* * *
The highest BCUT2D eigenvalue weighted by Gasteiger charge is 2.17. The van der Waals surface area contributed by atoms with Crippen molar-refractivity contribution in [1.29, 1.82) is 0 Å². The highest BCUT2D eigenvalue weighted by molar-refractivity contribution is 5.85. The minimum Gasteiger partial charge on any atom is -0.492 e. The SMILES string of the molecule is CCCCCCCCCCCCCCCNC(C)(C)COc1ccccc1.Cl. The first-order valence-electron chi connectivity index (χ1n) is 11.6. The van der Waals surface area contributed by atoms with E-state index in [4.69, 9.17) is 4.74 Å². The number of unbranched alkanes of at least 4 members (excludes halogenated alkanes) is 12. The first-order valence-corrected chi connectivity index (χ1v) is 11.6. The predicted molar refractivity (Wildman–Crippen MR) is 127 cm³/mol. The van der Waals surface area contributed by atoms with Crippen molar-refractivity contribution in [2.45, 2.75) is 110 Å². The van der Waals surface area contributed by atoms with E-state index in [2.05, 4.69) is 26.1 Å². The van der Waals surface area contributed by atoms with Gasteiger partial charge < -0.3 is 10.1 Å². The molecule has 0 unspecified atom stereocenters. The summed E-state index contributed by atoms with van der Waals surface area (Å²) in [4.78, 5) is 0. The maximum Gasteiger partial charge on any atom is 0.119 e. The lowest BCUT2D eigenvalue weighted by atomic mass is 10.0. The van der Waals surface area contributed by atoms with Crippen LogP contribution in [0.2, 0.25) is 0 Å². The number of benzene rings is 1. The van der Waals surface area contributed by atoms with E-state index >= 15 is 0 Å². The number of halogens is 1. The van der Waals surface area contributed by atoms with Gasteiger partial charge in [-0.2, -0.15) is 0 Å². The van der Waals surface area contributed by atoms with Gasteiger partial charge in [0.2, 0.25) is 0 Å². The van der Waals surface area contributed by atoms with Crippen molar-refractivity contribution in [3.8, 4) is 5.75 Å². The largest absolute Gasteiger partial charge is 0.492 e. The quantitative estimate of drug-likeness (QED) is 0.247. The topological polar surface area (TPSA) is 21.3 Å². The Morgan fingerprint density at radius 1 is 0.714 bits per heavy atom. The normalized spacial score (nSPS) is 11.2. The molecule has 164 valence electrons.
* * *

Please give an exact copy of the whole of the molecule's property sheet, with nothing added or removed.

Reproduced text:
The highest BCUT2D eigenvalue weighted by Gasteiger charge is 2.17. The van der Waals surface area contributed by atoms with Crippen molar-refractivity contribution in [1.29, 1.82) is 0 Å². The highest BCUT2D eigenvalue weighted by molar-refractivity contribution is 5.85. The minimum Gasteiger partial charge on any atom is -0.492 e. The SMILES string of the molecule is CCCCCCCCCCCCCCCNC(C)(C)COc1ccccc1.Cl. The first-order valence-electron chi connectivity index (χ1n) is 11.6. The van der Waals surface area contributed by atoms with E-state index in [4.69, 9.17) is 4.74 Å². The number of unbranched alkanes of at least 4 members (excludes halogenated alkanes) is 12. The first-order valence-corrected chi connectivity index (χ1v) is 11.6. The predicted molar refractivity (Wildman–Crippen MR) is 127 cm³/mol. The van der Waals surface area contributed by atoms with Crippen molar-refractivity contribution in [2.45, 2.75) is 110 Å². The van der Waals surface area contributed by atoms with E-state index in [2.05, 4.69) is 26.1 Å². The van der Waals surface area contributed by atoms with Gasteiger partial charge < -0.3 is 10.1 Å². The molecule has 0 unspecified atom stereocenters. The summed E-state index contributed by atoms with van der Waals surface area (Å²) in [4.78, 5) is 0. The maximum Gasteiger partial charge on any atom is 0.119 e. The lowest BCUT2D eigenvalue weighted by atomic mass is 10.0. The van der Waals surface area contributed by atoms with Crippen LogP contribution in [0.2, 0.25) is 0 Å². The number of benzene rings is 1. The van der Waals surface area contributed by atoms with E-state index >= 15 is 0 Å². The number of halogens is 1. The van der Waals surface area contributed by atoms with Gasteiger partial charge in [-0.2, -0.15) is 0 Å². The van der Waals surface area contributed by atoms with Gasteiger partial charge in [0.2, 0.25) is 0 Å². The van der Waals surface area contributed by atoms with Crippen molar-refractivity contribution in [3.8, 4) is 5.75 Å². The largest absolute Gasteiger partial charge is 0.492 e. The quantitative estimate of drug-likeness (QED) is 0.247. The topological polar surface area (TPSA) is 21.3 Å². The Morgan fingerprint density at radius 1 is 0.714 bits per heavy atom. The normalized spacial score (nSPS) is 11.2. The molecule has 164 valence electrons.